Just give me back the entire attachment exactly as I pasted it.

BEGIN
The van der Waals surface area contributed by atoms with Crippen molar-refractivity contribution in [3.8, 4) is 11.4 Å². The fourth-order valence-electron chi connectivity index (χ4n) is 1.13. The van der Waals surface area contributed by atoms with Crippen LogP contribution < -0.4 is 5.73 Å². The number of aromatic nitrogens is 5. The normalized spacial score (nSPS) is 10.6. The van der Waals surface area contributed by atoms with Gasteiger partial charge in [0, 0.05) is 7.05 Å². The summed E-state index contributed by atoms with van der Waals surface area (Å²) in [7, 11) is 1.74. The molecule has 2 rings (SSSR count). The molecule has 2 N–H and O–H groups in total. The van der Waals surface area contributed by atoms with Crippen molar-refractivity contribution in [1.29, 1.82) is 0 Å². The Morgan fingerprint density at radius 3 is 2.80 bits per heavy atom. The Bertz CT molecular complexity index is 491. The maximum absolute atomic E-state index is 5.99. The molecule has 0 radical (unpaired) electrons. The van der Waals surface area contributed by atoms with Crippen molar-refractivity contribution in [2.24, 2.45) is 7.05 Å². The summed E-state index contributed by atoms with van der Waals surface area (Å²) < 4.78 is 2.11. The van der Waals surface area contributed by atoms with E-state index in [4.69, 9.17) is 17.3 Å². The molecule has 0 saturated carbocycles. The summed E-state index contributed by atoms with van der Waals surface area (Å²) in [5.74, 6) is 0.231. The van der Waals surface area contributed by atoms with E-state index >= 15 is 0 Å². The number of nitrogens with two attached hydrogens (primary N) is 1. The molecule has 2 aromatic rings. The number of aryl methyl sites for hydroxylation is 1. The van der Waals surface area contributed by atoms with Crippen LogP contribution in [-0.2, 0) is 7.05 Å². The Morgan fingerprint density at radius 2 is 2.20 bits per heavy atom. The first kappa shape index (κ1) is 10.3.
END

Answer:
The van der Waals surface area contributed by atoms with Crippen molar-refractivity contribution in [3.8, 4) is 11.4 Å². The fourth-order valence-electron chi connectivity index (χ4n) is 1.13. The van der Waals surface area contributed by atoms with Crippen LogP contribution < -0.4 is 5.73 Å². The number of aromatic nitrogens is 5. The normalized spacial score (nSPS) is 10.6. The van der Waals surface area contributed by atoms with Gasteiger partial charge in [0, 0.05) is 7.05 Å². The summed E-state index contributed by atoms with van der Waals surface area (Å²) in [7, 11) is 1.74. The molecule has 2 rings (SSSR count). The molecule has 2 N–H and O–H groups in total. The van der Waals surface area contributed by atoms with Crippen molar-refractivity contribution in [1.29, 1.82) is 0 Å². The Morgan fingerprint density at radius 3 is 2.80 bits per heavy atom. The Bertz CT molecular complexity index is 491. The maximum absolute atomic E-state index is 5.99. The molecule has 0 radical (unpaired) electrons. The van der Waals surface area contributed by atoms with Crippen molar-refractivity contribution in [2.24, 2.45) is 7.05 Å². The summed E-state index contributed by atoms with van der Waals surface area (Å²) < 4.78 is 2.11. The van der Waals surface area contributed by atoms with E-state index in [4.69, 9.17) is 17.3 Å². The molecule has 0 saturated carbocycles. The summed E-state index contributed by atoms with van der Waals surface area (Å²) in [5.74, 6) is 0.231. The van der Waals surface area contributed by atoms with E-state index >= 15 is 0 Å². The number of nitrogens with two attached hydrogens (primary N) is 1. The molecule has 2 aromatic rings. The number of aryl methyl sites for hydroxylation is 1. The van der Waals surface area contributed by atoms with Crippen LogP contribution in [-0.2, 0) is 7.05 Å². The Morgan fingerprint density at radius 2 is 2.20 bits per heavy atom. The first kappa shape index (κ1) is 10.3.